New Rules Aim To Facilitate HIV Testing in Washington State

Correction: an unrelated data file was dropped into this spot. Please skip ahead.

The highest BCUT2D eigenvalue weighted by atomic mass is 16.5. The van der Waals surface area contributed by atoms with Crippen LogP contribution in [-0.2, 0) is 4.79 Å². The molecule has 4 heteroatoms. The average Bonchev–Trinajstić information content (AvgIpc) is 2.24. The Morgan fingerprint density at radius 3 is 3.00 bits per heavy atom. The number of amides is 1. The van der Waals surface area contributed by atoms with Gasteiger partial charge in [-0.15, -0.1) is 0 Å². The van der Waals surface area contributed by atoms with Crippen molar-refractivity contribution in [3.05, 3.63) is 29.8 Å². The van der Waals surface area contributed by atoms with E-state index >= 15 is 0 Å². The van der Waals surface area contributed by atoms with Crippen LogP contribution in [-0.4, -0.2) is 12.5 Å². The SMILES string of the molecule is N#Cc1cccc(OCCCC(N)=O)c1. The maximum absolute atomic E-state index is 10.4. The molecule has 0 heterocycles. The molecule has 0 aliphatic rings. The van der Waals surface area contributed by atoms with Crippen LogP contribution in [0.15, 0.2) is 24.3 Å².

The Washington State Board of Health has approved new rules it hopes will facilitate HIV testing and reduce the number of people in the state who are unaware that they are HIV-positive, which is estimated to be 3,000, the Seattle Times reports. Under the new rules, doctors can tailor HIV counseling according to a patient's history and needs as opposed to giving patients comprehensive information about HIV before every test. In addition, health agencies will be responsible for alerting the sex partners of patients who test HIV-positive. Under the old rules, that responsibility fell on doctors, who often directed patients to health agencies for testing because they said they felt uncomfortable contacting patients' partners. "Our goal is to dramatically increase testing and make it more routine," Tom Locke, chair of the board of health, said, adding, "To do that we needed to drastically revise the rules." More than 15,000 HIV/AIDS cases have been recorded in Washington since 1982 (Stanton, Seattle Times, 7/9).This is part of the KHN Morning Briefing, a summary of health policy coverage from major news organizations. Sign up for an email subscription.